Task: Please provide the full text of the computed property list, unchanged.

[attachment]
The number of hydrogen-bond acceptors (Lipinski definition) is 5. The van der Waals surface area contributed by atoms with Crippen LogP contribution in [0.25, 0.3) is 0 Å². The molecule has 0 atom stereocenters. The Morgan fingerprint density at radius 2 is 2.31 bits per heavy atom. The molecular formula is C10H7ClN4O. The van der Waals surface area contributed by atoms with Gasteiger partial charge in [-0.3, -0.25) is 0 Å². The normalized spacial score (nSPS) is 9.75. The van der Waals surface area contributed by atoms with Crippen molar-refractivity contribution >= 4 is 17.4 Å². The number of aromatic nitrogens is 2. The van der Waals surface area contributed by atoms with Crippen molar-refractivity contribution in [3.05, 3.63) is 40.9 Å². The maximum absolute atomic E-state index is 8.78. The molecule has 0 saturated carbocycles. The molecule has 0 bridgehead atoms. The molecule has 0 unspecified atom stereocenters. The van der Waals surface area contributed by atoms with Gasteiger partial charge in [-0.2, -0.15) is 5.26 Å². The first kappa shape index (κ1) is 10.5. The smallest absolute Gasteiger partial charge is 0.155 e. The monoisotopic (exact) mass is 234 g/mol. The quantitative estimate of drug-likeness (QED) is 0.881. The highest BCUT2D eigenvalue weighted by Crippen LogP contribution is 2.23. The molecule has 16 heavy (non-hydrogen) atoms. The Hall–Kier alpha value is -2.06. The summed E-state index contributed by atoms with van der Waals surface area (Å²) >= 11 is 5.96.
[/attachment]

The number of hydrogen-bond acceptors (Lipinski definition) is 5. The van der Waals surface area contributed by atoms with Crippen LogP contribution in [0.25, 0.3) is 0 Å². The molecule has 0 atom stereocenters. The Morgan fingerprint density at radius 2 is 2.31 bits per heavy atom. The molecular formula is C10H7ClN4O. The van der Waals surface area contributed by atoms with Gasteiger partial charge in [-0.3, -0.25) is 0 Å². The normalized spacial score (nSPS) is 9.75. The van der Waals surface area contributed by atoms with Crippen molar-refractivity contribution >= 4 is 17.4 Å². The number of aromatic nitrogens is 2. The van der Waals surface area contributed by atoms with Crippen molar-refractivity contribution in [3.05, 3.63) is 40.9 Å². The maximum absolute atomic E-state index is 8.78. The molecule has 0 saturated carbocycles. The molecule has 0 bridgehead atoms. The molecule has 0 unspecified atom stereocenters. The van der Waals surface area contributed by atoms with Gasteiger partial charge in [-0.2, -0.15) is 5.26 Å². The first kappa shape index (κ1) is 10.5. The smallest absolute Gasteiger partial charge is 0.155 e. The monoisotopic (exact) mass is 234 g/mol. The quantitative estimate of drug-likeness (QED) is 0.881. The highest BCUT2D eigenvalue weighted by Crippen LogP contribution is 2.23. The molecule has 16 heavy (non-hydrogen) atoms. The Hall–Kier alpha value is -2.06. The summed E-state index contributed by atoms with van der Waals surface area (Å²) >= 11 is 5.96.